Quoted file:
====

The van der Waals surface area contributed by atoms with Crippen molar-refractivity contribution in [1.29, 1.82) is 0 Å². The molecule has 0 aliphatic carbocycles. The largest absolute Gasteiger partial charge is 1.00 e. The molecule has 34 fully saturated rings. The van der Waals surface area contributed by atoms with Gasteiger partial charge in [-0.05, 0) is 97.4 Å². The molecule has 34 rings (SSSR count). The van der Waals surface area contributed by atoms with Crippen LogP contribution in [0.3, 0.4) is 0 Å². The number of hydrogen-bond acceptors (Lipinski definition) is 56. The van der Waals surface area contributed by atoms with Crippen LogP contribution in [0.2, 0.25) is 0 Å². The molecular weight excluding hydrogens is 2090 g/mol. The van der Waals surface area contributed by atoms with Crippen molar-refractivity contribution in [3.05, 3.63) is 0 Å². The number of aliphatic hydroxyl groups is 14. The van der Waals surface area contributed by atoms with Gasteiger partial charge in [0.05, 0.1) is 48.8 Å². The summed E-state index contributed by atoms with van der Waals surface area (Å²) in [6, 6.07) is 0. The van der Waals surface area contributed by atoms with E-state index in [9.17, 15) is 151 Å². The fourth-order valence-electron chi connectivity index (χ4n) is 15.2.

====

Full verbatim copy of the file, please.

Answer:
The van der Waals surface area contributed by atoms with Crippen molar-refractivity contribution in [1.29, 1.82) is 0 Å². The molecule has 0 aliphatic carbocycles. The largest absolute Gasteiger partial charge is 1.00 e. The molecule has 34 fully saturated rings. The van der Waals surface area contributed by atoms with Gasteiger partial charge in [-0.05, 0) is 97.4 Å². The molecule has 34 rings (SSSR count). The van der Waals surface area contributed by atoms with Crippen LogP contribution in [0.3, 0.4) is 0 Å². The number of hydrogen-bond acceptors (Lipinski definition) is 56. The van der Waals surface area contributed by atoms with Crippen LogP contribution in [0.2, 0.25) is 0 Å². The molecular weight excluding hydrogens is 2090 g/mol. The van der Waals surface area contributed by atoms with Crippen molar-refractivity contribution in [3.05, 3.63) is 0 Å². The number of aliphatic hydroxyl groups is 14. The van der Waals surface area contributed by atoms with Gasteiger partial charge in [0.05, 0.1) is 48.8 Å². The summed E-state index contributed by atoms with van der Waals surface area (Å²) in [6, 6.07) is 0. The van der Waals surface area contributed by atoms with E-state index in [9.17, 15) is 151 Å². The fourth-order valence-electron chi connectivity index (χ4n) is 15.2.